Alyssa Cholodofsky begins role as CEO of 412 Food Rescue
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Alyssa Cholodofsky begins role as CEO of 412 Food Rescue

New leader touts organization's 'people powered solution'

412 Food Rescue CEO Alyssa Cholodofsky, left, lends a hand. (Photo courtesy of Liz Fetchin)
412 Food Rescue CEO Alyssa Cholodofsky, left, lends a hand. (Photo courtesy of Liz Fetchin)

Former Squirrel Hill resident Alyssa Cholodofsky is hungry to feed more Pittsburghers.

Given the success of 412 Food Rescue, achieving that objective should be easy as pie, explained Cholodofsky, the organization’s new CEO.

Founded in 2015, 412 Food Rescue reduces waste by responsibly redirecting items to food-insecure community members. Since its establishment, the group, and its thousands of volunteers, has recovered more than 31 million pounds of food — the equivalent of more than 26 million meals — and mitigated more than 60 million pounds of carbon dioxide emissions.

Cholodofsy, 57, praised the organization’s work and credited 412 Food Rescue with developing a “people-powered solution” to a sizable problem.

So much time is spent “thinking about how we can bring people together to really think about solutions that will work across the community,” she said.

Thanks to its simple platform, 412 Food Rescue can easily engage with diverse volunteers and stakeholders, Cholodofsy continued.

After downloading the app, volunteers are notified about upcoming food rescues. Volunteers then elect to perform either one-time tasks or undertake weekly routes of retrieving and delivering fresh food.

New 412 Food Rescue CEO Alyssa Cholodofsky (Photo courtesy of Liz Fetchin)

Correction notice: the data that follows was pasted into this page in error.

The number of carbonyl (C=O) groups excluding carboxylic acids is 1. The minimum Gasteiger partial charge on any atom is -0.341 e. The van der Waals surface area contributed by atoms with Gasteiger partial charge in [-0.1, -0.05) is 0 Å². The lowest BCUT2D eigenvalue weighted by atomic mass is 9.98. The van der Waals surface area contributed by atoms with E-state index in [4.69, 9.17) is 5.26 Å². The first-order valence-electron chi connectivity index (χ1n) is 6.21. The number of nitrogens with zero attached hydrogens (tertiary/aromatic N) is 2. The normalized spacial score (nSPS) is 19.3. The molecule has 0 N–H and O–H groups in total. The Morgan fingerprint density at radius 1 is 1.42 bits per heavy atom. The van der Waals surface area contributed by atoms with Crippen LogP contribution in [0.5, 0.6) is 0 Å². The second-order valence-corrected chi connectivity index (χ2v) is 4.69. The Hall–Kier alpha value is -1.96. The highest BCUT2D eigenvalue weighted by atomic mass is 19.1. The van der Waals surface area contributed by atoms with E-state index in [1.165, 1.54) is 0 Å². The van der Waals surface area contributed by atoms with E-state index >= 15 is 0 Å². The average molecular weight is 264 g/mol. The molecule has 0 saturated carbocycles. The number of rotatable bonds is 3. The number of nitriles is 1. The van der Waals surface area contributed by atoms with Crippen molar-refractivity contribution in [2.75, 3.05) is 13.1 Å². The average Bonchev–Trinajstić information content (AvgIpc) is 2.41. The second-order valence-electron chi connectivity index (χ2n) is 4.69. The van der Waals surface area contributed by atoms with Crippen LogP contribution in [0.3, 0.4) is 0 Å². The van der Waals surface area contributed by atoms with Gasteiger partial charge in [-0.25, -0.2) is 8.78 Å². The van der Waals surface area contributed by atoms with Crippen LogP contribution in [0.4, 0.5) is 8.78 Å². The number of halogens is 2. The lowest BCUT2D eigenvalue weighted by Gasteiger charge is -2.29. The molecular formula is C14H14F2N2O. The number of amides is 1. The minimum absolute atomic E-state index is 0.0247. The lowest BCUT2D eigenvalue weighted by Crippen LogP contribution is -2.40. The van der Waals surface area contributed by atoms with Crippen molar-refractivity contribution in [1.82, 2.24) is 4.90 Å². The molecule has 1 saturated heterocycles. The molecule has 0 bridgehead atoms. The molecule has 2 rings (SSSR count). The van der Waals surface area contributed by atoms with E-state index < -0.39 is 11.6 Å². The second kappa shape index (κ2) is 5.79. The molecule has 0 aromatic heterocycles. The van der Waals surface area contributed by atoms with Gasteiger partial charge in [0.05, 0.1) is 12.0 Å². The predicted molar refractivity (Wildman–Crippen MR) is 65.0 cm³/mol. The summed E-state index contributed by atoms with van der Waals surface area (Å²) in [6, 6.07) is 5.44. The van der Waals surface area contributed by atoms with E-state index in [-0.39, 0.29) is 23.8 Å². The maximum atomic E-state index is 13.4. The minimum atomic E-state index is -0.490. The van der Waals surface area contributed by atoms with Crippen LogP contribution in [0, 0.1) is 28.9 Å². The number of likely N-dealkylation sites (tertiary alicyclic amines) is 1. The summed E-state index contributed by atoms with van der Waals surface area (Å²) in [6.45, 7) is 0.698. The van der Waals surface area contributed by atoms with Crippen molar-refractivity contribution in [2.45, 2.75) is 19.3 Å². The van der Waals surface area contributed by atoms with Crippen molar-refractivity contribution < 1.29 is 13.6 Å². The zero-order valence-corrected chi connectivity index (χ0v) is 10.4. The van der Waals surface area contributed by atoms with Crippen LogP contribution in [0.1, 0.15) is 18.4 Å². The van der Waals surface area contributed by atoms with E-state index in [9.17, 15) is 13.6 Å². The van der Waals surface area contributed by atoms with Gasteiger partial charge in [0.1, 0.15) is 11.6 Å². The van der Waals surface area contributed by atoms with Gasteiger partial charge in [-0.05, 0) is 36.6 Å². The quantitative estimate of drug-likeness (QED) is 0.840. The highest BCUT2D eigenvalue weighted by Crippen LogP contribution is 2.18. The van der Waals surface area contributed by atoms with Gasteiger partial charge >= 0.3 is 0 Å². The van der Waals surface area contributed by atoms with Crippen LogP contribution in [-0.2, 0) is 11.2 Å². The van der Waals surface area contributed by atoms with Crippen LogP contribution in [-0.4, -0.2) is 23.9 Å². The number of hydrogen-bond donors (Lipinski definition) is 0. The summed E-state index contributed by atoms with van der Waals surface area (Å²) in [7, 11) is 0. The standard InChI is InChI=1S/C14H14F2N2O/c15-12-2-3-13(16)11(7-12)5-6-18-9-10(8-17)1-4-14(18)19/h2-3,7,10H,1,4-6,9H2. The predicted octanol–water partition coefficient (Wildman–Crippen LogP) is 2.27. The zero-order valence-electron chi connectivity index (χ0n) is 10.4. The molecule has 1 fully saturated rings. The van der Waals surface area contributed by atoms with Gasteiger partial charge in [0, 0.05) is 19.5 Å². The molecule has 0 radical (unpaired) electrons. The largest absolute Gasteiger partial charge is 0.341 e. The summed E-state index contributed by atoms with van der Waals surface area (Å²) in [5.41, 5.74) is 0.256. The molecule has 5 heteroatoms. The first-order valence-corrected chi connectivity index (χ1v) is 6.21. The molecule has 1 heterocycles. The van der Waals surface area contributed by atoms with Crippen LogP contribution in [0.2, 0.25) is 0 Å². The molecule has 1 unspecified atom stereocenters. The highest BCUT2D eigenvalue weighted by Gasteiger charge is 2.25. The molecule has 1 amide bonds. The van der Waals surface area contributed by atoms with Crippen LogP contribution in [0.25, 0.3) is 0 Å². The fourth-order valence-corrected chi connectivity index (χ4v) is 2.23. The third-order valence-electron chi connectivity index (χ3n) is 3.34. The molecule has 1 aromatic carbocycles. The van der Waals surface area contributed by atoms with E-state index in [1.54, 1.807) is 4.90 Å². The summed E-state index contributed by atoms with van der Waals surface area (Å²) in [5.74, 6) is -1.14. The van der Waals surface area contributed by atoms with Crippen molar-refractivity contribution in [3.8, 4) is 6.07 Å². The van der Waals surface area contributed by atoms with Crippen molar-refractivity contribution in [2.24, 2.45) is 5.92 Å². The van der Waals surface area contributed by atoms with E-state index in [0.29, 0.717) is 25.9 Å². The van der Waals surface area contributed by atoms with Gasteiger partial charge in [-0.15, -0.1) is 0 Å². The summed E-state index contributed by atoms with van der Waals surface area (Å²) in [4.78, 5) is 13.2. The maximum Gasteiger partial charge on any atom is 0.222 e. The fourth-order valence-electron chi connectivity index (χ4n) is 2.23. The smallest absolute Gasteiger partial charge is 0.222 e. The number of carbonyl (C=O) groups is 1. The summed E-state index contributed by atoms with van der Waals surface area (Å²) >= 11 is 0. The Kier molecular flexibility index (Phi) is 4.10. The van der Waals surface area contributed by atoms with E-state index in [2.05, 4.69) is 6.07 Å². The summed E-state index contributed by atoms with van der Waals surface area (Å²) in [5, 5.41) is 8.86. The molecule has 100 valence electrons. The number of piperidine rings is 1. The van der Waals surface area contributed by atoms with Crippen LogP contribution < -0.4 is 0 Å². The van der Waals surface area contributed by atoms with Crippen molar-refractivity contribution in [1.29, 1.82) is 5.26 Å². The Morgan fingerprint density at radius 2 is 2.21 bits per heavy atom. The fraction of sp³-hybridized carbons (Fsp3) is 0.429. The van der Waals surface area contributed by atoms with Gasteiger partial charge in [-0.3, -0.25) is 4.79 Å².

“Everybody has an opportunity to be part of it,” Cholodofsy said. “That’s kind of the beauty of working through the software platform or the app that we have.”

The interface enables participants to branch out across the city.

“Any individual can go on and select a rescue and make a difference, whether it’s in their community or another adjacent community,” she said.

Cholodofsky, whose children were bar mitzvahed at Temple David in Monroeville, said 412 Food Rescue’s goals are consistent with familiar principles.

“Part of Jewish values, as I understand them, are repair the world and social justice,” she said.

“We know that there’s an environmental impact in the community that we are all part of, and just making sure that people are fed is such a basic thing that I think we can all agree on.”

The Agriculture Department maintains that 12.8% of households are food- insecure nationwide.

Within Pittsburgh, that number is higher.

More than 60,000 residents — approximately 20% — struggle to secure “healthy, adequate and culturally appropriate food,” according to Pittsburgh’s Department of Planning.

Cholodofsy, who comes to 412 Food Rescue after serving as chief program and policy officer at the United Way of Southwestern Pennsylvania, said she recognizes local residents’ immediate needs: “We want to make sure that whether it’s because of access, or transportation or financial, that food is not a barrier to people getting healthy nutritious food.”

Part of combating food insecurity is understanding equity, she explained.

“We want to make sure that we’re not leaving anybody out when we try to look for solutions or impact into specific neighborhoods or populations of people, but really try to listen to all voices and make sure that everybody has an opportunity to be part of it,” she said.

Securing inclusion means providing effortless entry for volunteers and those yet to perform their first rescue.

“It’s very easy to get involved,” she said.

And once they do, volunteers can not only reshape Pittsburgh but secure a promising future.

The Midrash states upon a person’s demise they will be asked about their labor.

If the person answers, “I used to feed the hungry,” according to rabbinic literature, they will be told, “This is God’s gate. You, who fed the hungry, may enter.” PJC

Adam Reinherz can be reached at

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